The main reasons to invest in emerging market ETFs are exposure to higher growth countries and diversification. However, many emerging market governments attempt to keep their exchange rate with the dollar stable in order to encourage trade. This policy essentially levers these countries to the US’s monetary policy and the actions of the Federal Reserve. This relationship has been on full display in the last year, starting with taper talk in the spring and culminating in September’s no-taper announcement.
Receive e-mail alerts for new research on EEM:
Interested in EEM?
Don’t miss the next report.
By tying monetary policy to the US via exchange rates, EM countries (EEM) have increased correlation with US equities (SPY). Asset allocation should be focused on finding uncorrelated exposure to growth and income. As correlation increases, the benefits of diversification decrease.
The central banks of Indonesia (IDX) and Brazil (EWZ) both raised their policy rates in response to taper talk in order to stabilize their exchange rates. Their performance is in contrast to South Africa (EZA), which chose not to tighten policy and saw significant outperformance over the summer.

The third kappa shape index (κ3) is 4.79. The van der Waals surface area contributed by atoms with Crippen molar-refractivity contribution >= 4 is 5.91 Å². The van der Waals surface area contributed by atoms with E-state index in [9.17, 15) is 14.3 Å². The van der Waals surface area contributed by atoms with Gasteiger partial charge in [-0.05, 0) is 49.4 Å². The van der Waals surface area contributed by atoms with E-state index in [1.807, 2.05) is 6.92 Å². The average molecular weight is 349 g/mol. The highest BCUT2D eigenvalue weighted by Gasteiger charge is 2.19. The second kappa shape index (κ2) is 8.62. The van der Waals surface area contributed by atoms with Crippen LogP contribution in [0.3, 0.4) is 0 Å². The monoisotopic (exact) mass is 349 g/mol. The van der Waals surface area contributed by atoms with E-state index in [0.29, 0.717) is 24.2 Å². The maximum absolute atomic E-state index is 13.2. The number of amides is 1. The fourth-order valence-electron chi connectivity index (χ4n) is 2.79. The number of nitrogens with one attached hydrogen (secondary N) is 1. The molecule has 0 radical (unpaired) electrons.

The main takeaway is that not all EMs are the same and investors should consider the exchange rate policies of countries before investing. For emerging market exposure that is less correlated with the US, focus on countries that have more independent monetary policies, such as South Africa.
Also, be sure you have exposure to non-US developed markets as well, such as the UK, EU, Australia, and New Zealand. All developed market economies have independent monetary policies which insulate them from economic woes outside their borders.
© 2013 Market Realist, Inc.